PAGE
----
THE RETURN to power of Japan’s conservatives has once again spurred hope that the country can restore its role as an economic powerhouse and the northern anchor of a rebalanced American presence in East Asia. A revitalized Japan could act as a weighty counter to China’s apparent determination to assert itself as the new regional hegemon. The newly installed government, under the Liberal Democratic Party (LDP) banner, offers prospects for more stable and competent governance after years of turbulence and lack of leadership.
But there are grounds also for a high degree of caution, not only about the advent of stable leadership but also about where Japan is headed. The new government of Prime Minister Shinzo Abe embraces contradictory national impulses. In the realm of economics, Abe’s cabinet includes supporters of a return to old-style pork-barrel spending and export-led growth policies. But it also includes reformers who favor deregulation and open markets to force Japan to compete more efficiently in the global economy. In foreign policy, the cabinet encompasses pragmatic realists who want to expand Japan’s security role in close coordination with the United States as well as revisionist nationalists who hanker for a face-off with China and express provocatively unrepentant views about Japan’s wartime record.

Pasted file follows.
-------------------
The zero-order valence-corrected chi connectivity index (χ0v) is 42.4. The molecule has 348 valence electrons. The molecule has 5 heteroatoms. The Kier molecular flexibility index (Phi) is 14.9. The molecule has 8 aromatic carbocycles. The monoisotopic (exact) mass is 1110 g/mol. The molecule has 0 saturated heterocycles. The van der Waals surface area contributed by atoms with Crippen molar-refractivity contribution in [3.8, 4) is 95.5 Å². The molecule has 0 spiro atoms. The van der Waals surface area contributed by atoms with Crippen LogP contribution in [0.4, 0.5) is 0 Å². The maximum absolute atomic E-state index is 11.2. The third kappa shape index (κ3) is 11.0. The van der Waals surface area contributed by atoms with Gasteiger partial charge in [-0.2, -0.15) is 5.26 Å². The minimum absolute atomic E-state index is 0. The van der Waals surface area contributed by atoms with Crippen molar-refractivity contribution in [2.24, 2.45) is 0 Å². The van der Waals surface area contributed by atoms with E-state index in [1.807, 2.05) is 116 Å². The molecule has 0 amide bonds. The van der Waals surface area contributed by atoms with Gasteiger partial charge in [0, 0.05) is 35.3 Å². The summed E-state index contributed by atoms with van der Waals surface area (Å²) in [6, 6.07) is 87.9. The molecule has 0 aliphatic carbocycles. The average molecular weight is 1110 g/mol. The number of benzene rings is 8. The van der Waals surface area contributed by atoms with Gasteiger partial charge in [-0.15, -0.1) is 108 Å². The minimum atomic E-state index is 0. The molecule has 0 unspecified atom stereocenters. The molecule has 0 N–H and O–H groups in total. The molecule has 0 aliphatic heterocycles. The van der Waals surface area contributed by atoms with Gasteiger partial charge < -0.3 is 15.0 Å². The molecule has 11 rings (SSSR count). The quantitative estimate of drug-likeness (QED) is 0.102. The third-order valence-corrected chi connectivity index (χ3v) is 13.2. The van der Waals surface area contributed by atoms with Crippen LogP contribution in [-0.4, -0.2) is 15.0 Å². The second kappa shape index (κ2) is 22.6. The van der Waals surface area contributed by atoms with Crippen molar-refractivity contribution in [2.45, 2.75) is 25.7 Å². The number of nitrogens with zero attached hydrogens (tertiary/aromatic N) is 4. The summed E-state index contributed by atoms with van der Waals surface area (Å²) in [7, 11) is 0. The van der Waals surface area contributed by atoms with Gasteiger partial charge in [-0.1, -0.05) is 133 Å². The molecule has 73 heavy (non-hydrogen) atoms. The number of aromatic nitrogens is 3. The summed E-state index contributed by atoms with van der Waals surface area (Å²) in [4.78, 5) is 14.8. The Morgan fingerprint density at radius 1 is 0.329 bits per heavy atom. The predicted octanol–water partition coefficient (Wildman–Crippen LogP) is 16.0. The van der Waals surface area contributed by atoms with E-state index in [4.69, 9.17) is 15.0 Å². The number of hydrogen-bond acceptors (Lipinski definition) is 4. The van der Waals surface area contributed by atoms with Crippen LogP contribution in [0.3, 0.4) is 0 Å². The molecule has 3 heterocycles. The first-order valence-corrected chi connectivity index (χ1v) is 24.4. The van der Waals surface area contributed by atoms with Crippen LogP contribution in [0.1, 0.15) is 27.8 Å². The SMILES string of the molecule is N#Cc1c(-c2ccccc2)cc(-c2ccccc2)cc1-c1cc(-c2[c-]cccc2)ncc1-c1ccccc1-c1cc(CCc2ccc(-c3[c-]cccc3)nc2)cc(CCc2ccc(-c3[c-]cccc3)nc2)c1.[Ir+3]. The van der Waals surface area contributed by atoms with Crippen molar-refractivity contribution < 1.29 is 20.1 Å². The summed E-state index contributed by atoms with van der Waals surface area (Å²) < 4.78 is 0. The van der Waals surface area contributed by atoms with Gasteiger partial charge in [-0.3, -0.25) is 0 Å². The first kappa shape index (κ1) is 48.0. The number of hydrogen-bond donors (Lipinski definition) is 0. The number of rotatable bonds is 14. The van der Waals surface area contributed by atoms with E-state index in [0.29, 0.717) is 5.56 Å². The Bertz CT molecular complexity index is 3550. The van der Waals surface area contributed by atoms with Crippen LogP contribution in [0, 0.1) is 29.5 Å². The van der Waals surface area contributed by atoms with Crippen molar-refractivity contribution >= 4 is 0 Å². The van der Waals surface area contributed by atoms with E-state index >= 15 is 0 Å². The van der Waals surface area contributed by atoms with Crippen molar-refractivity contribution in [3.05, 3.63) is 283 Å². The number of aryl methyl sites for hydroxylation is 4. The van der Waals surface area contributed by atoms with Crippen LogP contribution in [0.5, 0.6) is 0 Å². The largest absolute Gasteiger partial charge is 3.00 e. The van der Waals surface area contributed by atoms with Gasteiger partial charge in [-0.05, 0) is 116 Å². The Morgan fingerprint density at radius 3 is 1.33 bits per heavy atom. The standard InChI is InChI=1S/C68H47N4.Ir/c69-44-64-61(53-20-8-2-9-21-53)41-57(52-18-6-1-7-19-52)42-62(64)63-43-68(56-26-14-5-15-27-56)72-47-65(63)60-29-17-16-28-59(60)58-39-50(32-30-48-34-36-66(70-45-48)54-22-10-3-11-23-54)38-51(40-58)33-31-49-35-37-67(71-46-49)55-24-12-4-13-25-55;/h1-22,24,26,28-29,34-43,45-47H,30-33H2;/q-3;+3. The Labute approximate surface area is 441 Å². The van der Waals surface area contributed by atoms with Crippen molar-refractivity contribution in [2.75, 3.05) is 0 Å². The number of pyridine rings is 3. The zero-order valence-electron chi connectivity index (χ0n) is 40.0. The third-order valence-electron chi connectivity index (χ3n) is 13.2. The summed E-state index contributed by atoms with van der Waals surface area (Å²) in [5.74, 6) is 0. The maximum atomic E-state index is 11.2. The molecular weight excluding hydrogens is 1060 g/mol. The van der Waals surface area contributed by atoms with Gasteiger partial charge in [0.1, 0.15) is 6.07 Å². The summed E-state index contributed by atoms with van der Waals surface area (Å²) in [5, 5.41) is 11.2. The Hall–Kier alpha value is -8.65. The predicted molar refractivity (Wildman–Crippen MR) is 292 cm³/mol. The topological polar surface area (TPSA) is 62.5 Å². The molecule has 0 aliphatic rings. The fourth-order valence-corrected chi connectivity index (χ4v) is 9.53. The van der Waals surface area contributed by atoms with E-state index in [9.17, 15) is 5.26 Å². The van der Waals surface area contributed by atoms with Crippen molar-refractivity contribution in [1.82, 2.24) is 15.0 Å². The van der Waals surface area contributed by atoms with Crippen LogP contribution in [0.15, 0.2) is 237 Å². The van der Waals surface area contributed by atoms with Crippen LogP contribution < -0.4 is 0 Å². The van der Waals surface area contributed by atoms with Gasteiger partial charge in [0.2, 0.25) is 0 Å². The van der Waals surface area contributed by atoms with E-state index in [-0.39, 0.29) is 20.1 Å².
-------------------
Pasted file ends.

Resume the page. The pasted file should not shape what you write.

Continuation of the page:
It is unclear how Abe will resolve these conflicting pulls, especially under the pressure of forthcoming upper-house elections. It isn’t even clear just where he personally stands on such matters.